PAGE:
Legends of the Turf: Rockfel

11th October 2013

Known as “The Old Lady”, Rockfel was one of the finest fillies of her era, the winner of two Classics and dominant against both genders of her generation and older horses. Both her career and her retirement were sadly cut short, but she made a lasting impression on racing with displays of pure galloping talent.


Rockfel was foaled in 1935 at her owner Sir Hugo Cunliffe-Owen’s Weir Bank Stud. Her sire was the 1928 Derby winner Felstead, a stallion representing the union of Carbine’s sire line via Spearmint, and Cyllene’s line via Lemberg. Rockfel’s dam, Rockliffe was descended from Triple Crown winner Rock Sand and a moderate success as a racehorse. Rockfel was a dark brown filly, not the best looking with a plain head, but possessed of an effortless stride that helped her gallop her rivals into submission. She was markedly intelligent and alert, and liked routines to be kept to, hence her stable nickname.

Rockfel was rather slow to develop, and was still unnamed when she made her racecourse debut in a Selling Plat at Sandown in July. Appearing gawky and running very green, Rockfel finished sixth behind Lovely Scotland, and could actually have been claimed for 550 guineas that day. Luckily, no prospective buyer came forward, and Rockfel continued her progression with two runs at Salisbury and Newmarket before she finally won a maiden plate at York. In the Free Handicap that season, Rockfel was rated at 108, 21lbs below the top rated juvenile filly, Radiant.

Rockfel continued to mature throughout the winter, and as her three year old season progressed she became noticeably stronger and deep through the girth, though she remained very long and lean.


She reappeared in a handicap at Newmarket where she finished third to Lapel, before improving to readily win the Princess Elizabeth Stakes at Epsom by a length and a half. These two runs ensured she was fully fit in the 1000 Guineas, and she used this and her stamina to her advantage by making the running. One filly, Laughing Water, raced with her and the two quickly separated themselves from the field. Running into The Dip, Rockfel took the lead and extended her advantage all the way up the hill to win by a length and a half. The time, on admittedly firm going, was 1min 39secs, 4/5 of a second faster than the time Pasch recorded in the 2000 Guineas.


As the daughter of a Derby winner, Rockfel was expected to improve for the step up in trip and in the Oaks she once again made all the running to win by four lengths from Radiant and Solar Flower. Her jockey, Harry Wragg, was surprised that none of the others challenged her during the race, especially at heading to Tattenham Corner, where the pace was very slow. Rockfel only hit her best stride towards the finish, was unextended and reluctant to pull up. Once again her time was faster than the colt’s Classic, 1.5 seconds quicker than Bois Roussel ran in the Derby. All in all, her Oaks victory was described as very tame.


For her two Classic wins, Rockfel was heavily penalised in her next race in the Coronation Stakes at Royal Ascot, where she gave 10lbs and more to the rest of the field. Running in softish ground, she led for the first five furlongs before fading to finish fourth to Solar Power, who was carrying a stone less in weight.


Given a two month break, Rockfel returned in the Hyperion Stakes (a trial for the St Leger) over thirteen furlongs at Hurst Park. She faced a rematch with Solar Flower, who was on a three race winning streak, but at more equal weights she gained revenge on the other filly to win by a length.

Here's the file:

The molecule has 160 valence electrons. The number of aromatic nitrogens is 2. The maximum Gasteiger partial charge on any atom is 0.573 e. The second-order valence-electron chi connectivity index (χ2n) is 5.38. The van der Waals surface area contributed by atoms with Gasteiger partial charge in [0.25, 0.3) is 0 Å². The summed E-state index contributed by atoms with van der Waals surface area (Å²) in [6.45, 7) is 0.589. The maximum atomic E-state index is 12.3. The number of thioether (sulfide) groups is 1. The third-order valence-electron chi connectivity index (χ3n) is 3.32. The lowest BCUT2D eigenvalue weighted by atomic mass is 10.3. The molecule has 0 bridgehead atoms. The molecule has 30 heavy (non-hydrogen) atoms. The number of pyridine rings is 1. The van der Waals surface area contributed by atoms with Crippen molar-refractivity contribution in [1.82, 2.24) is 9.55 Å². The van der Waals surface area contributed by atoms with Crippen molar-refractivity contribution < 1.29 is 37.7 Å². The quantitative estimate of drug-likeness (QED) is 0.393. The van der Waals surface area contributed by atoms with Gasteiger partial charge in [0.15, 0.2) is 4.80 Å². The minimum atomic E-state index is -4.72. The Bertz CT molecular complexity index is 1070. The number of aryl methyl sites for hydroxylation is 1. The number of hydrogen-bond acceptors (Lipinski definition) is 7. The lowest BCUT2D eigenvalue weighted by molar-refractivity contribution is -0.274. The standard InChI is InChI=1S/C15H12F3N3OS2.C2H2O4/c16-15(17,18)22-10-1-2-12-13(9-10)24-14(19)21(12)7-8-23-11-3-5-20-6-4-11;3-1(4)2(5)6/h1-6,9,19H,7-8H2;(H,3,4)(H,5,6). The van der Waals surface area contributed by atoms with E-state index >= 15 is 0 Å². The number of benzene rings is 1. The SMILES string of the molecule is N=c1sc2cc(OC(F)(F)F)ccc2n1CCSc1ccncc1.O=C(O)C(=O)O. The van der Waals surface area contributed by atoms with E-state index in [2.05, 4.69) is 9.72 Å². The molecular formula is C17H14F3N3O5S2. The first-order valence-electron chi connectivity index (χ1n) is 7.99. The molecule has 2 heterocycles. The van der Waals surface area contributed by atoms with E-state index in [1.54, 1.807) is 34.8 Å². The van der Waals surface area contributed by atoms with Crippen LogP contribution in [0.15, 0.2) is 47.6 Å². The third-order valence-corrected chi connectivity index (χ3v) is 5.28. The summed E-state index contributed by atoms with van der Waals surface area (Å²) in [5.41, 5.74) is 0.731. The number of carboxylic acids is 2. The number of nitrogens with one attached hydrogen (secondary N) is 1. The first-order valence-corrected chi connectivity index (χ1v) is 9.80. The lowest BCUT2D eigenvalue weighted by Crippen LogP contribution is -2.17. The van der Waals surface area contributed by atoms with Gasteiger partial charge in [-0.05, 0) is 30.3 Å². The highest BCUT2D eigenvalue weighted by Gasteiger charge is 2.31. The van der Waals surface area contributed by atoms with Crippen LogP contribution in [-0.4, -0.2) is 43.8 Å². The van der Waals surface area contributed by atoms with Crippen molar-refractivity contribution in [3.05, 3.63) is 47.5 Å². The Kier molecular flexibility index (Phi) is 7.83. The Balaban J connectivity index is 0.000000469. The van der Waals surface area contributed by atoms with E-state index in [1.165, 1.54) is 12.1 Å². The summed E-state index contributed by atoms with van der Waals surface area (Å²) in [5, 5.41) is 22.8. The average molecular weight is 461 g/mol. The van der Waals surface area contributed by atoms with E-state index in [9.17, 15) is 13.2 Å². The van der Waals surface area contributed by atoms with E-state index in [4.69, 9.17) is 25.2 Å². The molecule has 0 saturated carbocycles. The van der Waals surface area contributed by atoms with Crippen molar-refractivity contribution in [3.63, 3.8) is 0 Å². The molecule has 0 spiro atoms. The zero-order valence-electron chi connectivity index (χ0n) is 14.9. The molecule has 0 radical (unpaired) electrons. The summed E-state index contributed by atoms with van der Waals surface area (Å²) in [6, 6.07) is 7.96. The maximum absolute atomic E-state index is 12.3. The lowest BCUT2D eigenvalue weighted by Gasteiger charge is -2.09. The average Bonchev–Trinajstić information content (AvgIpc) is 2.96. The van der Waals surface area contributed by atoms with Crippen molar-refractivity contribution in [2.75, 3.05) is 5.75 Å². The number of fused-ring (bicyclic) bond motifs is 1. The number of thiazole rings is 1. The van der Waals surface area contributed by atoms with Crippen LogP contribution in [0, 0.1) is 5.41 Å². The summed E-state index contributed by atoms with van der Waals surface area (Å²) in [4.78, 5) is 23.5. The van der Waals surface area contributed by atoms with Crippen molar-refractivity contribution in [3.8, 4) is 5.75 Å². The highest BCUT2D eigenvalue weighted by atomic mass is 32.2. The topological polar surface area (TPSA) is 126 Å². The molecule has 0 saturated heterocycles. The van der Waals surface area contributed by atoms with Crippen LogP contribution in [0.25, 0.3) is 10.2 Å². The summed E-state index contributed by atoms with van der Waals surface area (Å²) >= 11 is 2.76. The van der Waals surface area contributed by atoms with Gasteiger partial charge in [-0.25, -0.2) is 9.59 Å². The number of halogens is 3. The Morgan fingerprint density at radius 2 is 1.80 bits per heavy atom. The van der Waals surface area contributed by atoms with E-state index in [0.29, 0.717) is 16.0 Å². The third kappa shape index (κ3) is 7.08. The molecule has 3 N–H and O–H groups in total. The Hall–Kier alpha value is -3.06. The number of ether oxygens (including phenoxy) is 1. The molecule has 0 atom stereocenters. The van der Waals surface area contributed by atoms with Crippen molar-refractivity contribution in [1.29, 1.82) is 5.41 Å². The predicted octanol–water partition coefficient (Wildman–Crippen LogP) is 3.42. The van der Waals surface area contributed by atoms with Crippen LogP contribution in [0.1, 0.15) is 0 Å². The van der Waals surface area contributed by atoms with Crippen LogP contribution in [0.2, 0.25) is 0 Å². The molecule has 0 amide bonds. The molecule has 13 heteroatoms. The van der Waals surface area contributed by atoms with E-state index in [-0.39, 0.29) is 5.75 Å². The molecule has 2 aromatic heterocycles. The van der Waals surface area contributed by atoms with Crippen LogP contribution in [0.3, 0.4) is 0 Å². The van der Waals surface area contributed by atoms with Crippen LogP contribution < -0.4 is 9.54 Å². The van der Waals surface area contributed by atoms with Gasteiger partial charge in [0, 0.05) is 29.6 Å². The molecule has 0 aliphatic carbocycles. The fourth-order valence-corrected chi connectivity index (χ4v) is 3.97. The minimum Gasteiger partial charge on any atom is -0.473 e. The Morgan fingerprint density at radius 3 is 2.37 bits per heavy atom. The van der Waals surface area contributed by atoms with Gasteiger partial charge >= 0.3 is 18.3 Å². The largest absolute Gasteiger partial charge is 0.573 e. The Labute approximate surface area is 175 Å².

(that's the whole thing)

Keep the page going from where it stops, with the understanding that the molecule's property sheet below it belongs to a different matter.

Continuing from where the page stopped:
Rockfel’s next race was her most impressive yet, in the Champion Stakes at Newmarket. Opposing her were Pasch (winner of the 2000 Guineas and Eclipse Stakes), L’Ouragan III (winner of the Prince of Wales Stakes), and Portmarnock (winner of the Champagne Stakes). In an “astonishing manner”, Rockfel led from the start and beat Pasch by five lengths after only hitting top gear in the final furlong. Despite the fairly slow ground, her race time was again exceptionally good compared to recent renewals.


Rockfel completed her season with an easy three length win in the Aintree Derby over Bombay Duck, Jockey Club Stakes winner Challenge, and Ebor and Jockey Club Cup victor Foxglove II. Although Challenge briefly drew level with the filly, Rockfel quickly asserted and pulled away again.


She was joint top rated at 133 on the 1938 Free Handicap along with Bois Roussel.


Rockfel’s four year old season was repeatedly hampered by injuries and niggling problems, though she managed to win on her only appearance. In the March Stakes at Newmarket, she defeated a field that included Prince of Wales Stakes winner Valerian by just under a length. She was then meant to meet Derby winner Bois Roussel and St Leger winner Scottish Union in the Coronation Cup, but the night before she was deemed below her best and scratched from the race. The Ascot Gold Cup was nominated as her next target, but she again suffered from problems in the build up, couldn’t be galloped, and was withdrawn. After continued setbacks, Rockfel was retired in the early Autumn as the winner of eight of her thirteen starts.


Tragically, Rockfel’s breeding career was also cut short as she died aged just six of a twisted gut. She produced just a single colt, Rockfella, who went on to sire the 2000 Guineas winner, Rockavon.


Rockfel (1935) by Felstead out of Rockliffe (Santorb)

Breeder: Weir Bank Stud

Owner: Sir Hugo Cunliffe-Owen’s

Trainer: Ossie Bell

Major wins:

Princess Elizabeth Stakes (1938)

1000 Guineas (1938)

Oaks (1938)

Hyperion Stakes (1938)

Champion Stakes (1938)

Aintree Derby (1938)

By Alice Kay